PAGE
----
DUBLIN – Merus NV is banking $40 million up front, plus an equity investment of $20 million, under a research collaboration and license agreement with Eli Lilly and Co.’s Loxo Oncology arm to develop up to three CD3-directed bispecific T-cell engager antibodies. Each program also has up to $540 million attached in development and commercialization milestones, taking the total potential value of the deal to $1.68 billion. Merus would also receive tiered royalties on any product sales, ranging, in percentage terms, from mid-single-digits to low-double-digits.
The agreement marries Merus’s Biclonics bispecific antibody platform, which generates full-length human bispecific antibodies, with Loxo Oncology’s rational drug design and oncology expertise. The companies have not yet disclosed the disease-specific antigens they plan to target.
Merus has invested a considerable amount of cash in building up a capability for generating and identifying CD3-directed T-cell engagers with the appropriate properties for specific tasks. It has “one of the largest if not the largest panel of CD3 T-cell engagers,” CEO Bill Lundberg told BioWorld. It has, in total, 175 CD3-directed antibodies, which are distributed across eight broad family clusters. “These have different binding characteristics on CD3,” Lundberg said. “Within a family, the sequences are quite similar.” But the broad diversity of CD3 binders enables Merus to mix and match CD3 binding affinities and CD3 binding locations, both of which influence biological and clinical parameters, such as levels of T-cell activation, T-cell-mediated killing of cancer cells and cytokine release.
The agreement is larger in scale and scope than a recent immuno-oncology pact on T-cell engagers between Merck & Co. Inc., of Kenilworth, N.J., and Janux Therapeutics Inc., of San Diego. Those two firms agreed to a two-product deal, priced at up to $500.5 million per program, including up-front and milestone payments, to develop next-generation T-cell engager immunotherapies based on Janux’s Tumor Activated T Cell Engager (Tractr) technology.
The scale of the agreement is smaller, however, than an alliance Merus, of Utrecht, the Netherlands, entered with Incyte Corp., of Wilmington, Del., back in 2016, which involved $120 million up front and another $80 million in equity investment for up to 11 programs The per-program milestones in the current deal are more generous, though, as the Incyte pact involves up $350 million in milestones per product.
So far, that agreement has yielded one clinical-stage program, involving MCLA-145, which targets PD-L1 and the co-stimulatory T-cell receptor 4-1BB (CD137). The molecule is currently undergoing a phase I trial in patients with advanced or metastatic solid tumors or B-cell malignancies.
The improved terms reflect the considerable progress bispecific antibody developers have made in recent years. A large chasing pack now aims to build on the initial success that Amgen Inc., of Thousand Oaks, Calif., achieved with the first approved CD3-directed bispecific T-cell engager, Blincyto (blinatumomab), which gained FDA approval for treating Philadelphia chromosome-negative B-cell precursor acute lymphoblastic leukemia back in December 2014. The drug has considerable shortcomings. Blincyto, which also targets the B-cell antigen CD19, lacks an Fc domain. Comprising two linked single-chain variable fragments only, it has a short half-life and requires daily dosing.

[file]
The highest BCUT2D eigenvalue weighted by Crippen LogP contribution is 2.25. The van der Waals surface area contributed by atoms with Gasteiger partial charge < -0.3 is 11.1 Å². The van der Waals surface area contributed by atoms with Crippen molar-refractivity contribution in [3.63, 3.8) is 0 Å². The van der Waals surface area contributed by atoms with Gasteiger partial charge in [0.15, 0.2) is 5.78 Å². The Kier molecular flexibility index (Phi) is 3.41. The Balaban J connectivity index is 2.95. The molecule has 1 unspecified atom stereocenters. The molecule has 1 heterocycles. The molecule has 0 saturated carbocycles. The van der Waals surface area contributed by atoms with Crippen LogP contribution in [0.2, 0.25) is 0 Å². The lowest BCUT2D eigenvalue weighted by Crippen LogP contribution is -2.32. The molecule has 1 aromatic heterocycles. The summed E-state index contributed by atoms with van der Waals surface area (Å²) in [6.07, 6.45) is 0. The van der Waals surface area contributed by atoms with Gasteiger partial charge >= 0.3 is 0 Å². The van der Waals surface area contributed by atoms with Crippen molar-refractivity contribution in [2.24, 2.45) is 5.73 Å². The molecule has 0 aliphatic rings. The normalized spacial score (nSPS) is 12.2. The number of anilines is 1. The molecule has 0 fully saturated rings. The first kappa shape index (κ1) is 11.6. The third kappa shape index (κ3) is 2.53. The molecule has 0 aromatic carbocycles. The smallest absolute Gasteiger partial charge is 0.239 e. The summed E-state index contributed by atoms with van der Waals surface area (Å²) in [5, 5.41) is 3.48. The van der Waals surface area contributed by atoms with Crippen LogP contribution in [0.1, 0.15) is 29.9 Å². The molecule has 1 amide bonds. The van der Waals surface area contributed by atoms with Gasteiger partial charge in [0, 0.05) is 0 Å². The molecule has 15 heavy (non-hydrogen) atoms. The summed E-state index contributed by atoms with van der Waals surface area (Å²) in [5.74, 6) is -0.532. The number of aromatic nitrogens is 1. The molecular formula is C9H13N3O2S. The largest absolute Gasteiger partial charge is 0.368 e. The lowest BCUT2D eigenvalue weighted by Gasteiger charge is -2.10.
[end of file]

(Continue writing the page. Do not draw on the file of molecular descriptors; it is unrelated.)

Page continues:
Innovations in antibody engineering have enabled some developers to produce full-length bispecific antibodies that have monoclonal antibody-like pharmacokinetics and manufacturability, while being able to target two distinct antigens simultaneously. In immuno-oncology settings, CD3-directed bispecifics have become a de facto industry standard. At least a dozen such molecules are in clinical development, with disease-associated targets including: CD20, for B-cell malignancies; B-cell maturation antigen, for multiple myeloma; CD123 for acute myeloid leukemia; and prostate-specific membrane antigen, for prostate cancer.
The ambition is to match the kind of deep and curative responses seen with chimeric antigen receptor T-cell (CAR T) therapies, without all of the attendant expense and complexity. “We know that CAR Ts can kill cancer and cure patients,” Lundberg said. “They are complicated medicines.” Bispecific antibodies are more readily manufactured and more readily administered – they do not have the same complex logistical requirements as autologous cell therapies, in particular.
A bispecific antibody is a very different proposition to a classical monoclonal antibody, however, because of the emergent properties associated with engaging two different targets simultaneously, as well as the basic property of having two activities instead of one. “We are learning about the complexity of these molecules,” Lundberg said. Much of the learning comes from clinical trials – failures and successes.
But the broad immuno-oncology field is still at a relatively early stage in learning about what works – and what does not work – in solid tumors. “The real opportunity is not in hematological malignancies,” Lundberg said. Regardless of the modality being pursued, few developers have posted unequivocal evidence of deep and durable responses in advanced solid tumor indications.